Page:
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NASA Marslander captures impacts from 4 incoming meteoroids

A NASA lander on Mars has captured the vibrations and sounds of four meteoroids hitting the planet’s surface.

Scientists reported Monday that Mars InSight detected seismic and acoustic waves from a series of impacts in 2020 and 2021. A satellite orbiting the red planet confirmed the impact sites, as far as 180 miles (290 kilometers) from the lander.

Scientists are delighted by the detections – a first for another planet.

The first confirmed meteoroid exploded into at least three pieces, each leaving its own crater. An 11-second audio clip of this attack contains three “bloops,” as NASA calls them, one that sounds like metal flapping loudly in the wind here on Earth.

“After three years of waiting InSight to detect an impact, those craters looked beautiful,” Brown University’s Ingrid Daubar, a co-author of the research paper in the journal Nature Geoscience, said in a statement.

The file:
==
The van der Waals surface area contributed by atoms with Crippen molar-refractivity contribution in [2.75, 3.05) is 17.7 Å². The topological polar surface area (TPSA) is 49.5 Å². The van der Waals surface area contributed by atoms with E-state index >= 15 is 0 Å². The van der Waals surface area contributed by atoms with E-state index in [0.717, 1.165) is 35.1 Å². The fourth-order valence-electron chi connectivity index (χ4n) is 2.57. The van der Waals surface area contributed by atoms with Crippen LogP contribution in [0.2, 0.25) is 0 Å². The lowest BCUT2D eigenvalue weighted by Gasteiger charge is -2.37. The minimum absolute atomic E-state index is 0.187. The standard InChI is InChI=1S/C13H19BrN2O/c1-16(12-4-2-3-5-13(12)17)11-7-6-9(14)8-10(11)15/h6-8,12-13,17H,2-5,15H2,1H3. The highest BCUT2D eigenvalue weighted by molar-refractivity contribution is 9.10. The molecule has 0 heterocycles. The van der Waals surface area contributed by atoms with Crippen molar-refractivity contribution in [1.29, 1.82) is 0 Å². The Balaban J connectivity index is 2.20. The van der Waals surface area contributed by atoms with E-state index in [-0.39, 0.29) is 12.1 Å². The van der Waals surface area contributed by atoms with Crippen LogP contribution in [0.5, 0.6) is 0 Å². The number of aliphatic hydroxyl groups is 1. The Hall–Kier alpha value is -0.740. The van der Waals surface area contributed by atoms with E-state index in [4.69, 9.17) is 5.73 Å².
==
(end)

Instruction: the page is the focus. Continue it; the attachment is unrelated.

The InSight team expected to catch numerous meteoroid impacts, given Mars’ proximity to the asteroid belt and the planet’s thin atmosphere, which tends to keep rocks in space from burning up. But the lander’s French-built seismometer may have missed the impact because of the disturbing noise from the Martian wind or seasonal changes in the atmosphere. Now scientists know what to look for, according to NASA, likely resulting in a wave of detections.

“Impacts are the clocks of the solar system,” French lead author Raphael Garcia said in a statement from the Higher Institute of Aerospace in Toulouse. “We need to know today’s impact velocity to estimate the age of various surfaces.”

Launched in 2018, InSight has already detected more than 1,300 Marsquakes. The largest had a magnitude of 5 earlier this year. By comparison, the Marsquakes generated by the meteoroid impacts registered no more than a magnitude 2.

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